The notable aspect of the rocket mission is the placing of the satellites in two different orbits -- one at a higher altitude and the others in a lower altitude.
After the successful launch, Indian Space Research Organisation (ISRO) Chairman K. Sivan said: "Once again Indian space scientists showed their excellence. The PSLV injected the HysIS first and later the 30 foreign customers satellites.
Sivan also said that the next launch will be of communication satellite GSAT-11 from French Guiana on December 5 which will followed by GSAT-7A by the Indian rocket Geosynchronous Satellite Launch Vehicle (GSLV) from here.
At 9.58 a.m., the four staged/engine PSLV-CA rocket, standing 44.4 metres tall and weighing about 230 tonnes, blasted off from the first launch pad.
With the fierce orange flame at its tail, the rocket slowly gained speed and went up enthralling the people at the rocket port while the rocket's engine noise like a rolling thunder adding to the thrill.
More thrilling aspect came in when rocket's fourth stage/engine was cut/switched off in just over 16 minutes after the lift off.
A minute later, the Indian satellite HysIS with a mission life of five years was placed in 636 km polar sun synchronous orbit.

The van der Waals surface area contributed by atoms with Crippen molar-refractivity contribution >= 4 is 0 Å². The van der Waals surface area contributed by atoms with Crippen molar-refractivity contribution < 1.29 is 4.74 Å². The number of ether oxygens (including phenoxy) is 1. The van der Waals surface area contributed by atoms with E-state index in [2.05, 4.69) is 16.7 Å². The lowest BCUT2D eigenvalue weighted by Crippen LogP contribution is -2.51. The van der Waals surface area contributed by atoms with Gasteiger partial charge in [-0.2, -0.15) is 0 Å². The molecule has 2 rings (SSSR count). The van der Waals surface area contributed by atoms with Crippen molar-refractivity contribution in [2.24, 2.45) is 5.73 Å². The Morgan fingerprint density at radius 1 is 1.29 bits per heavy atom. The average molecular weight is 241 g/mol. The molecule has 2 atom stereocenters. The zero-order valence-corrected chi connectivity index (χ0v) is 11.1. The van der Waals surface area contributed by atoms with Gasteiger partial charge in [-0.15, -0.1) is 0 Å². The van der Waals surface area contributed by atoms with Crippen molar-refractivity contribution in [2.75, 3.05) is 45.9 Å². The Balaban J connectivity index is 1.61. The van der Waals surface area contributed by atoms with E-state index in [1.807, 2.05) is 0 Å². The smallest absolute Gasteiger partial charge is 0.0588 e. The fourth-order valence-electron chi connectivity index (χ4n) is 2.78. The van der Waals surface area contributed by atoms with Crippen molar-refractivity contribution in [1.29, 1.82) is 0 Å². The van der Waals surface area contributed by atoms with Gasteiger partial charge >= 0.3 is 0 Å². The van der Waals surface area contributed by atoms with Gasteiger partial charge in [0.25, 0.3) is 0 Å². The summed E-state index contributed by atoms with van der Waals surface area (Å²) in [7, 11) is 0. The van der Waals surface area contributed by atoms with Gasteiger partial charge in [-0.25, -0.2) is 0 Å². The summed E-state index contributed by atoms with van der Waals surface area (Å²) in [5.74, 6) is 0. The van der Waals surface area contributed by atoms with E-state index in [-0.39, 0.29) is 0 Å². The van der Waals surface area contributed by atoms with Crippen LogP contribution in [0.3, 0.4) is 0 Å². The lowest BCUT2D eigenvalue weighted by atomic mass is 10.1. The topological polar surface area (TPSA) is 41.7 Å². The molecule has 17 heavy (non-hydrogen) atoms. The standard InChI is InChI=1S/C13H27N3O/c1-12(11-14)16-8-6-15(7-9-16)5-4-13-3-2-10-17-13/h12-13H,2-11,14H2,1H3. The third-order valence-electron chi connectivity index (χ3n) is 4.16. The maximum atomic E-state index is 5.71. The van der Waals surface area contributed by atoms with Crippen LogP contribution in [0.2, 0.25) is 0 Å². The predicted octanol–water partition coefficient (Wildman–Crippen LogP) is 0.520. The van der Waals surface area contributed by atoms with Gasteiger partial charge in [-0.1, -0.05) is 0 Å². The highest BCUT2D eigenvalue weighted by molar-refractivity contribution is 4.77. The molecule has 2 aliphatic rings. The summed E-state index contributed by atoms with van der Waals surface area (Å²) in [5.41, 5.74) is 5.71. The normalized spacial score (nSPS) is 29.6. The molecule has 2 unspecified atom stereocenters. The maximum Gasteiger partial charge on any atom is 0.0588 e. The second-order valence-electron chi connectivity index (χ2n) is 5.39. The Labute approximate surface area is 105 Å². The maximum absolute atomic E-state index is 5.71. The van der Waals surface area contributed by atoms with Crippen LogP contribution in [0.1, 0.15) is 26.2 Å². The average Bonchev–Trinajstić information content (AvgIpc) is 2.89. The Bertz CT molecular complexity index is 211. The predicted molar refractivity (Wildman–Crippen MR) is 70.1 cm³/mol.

Following that the rocket was brought to a lower altitude of 503 km.
Post HysIS ejection, the rocket's fourth stage was restarted at 59.65 minutes after the lift off.
The primary goal of HysIS is to study the earth's surface in visible, near infrared and shortwave infrared regions of the electromagnetic spectrum. It will also be used for strategic purposes.
The co-passengers of HysIS include one micro and 29 nano satellites from eight different countries.
Later, the rocket was switched off and on twice before the final foreign passenger was put into orbit about 112.79 minutes after the rocket's lift off.
All the foreign satellites were placed in a 504 km orbit.
These satellites have been commercially contracted for launch through Antrix Corporation Limited, the commercial arm of ISRO.
ISRO had earlier carried out a satellite mission spread over two hours in January.
(Venkatachari Jagannathan can be contacted at email@example.com)
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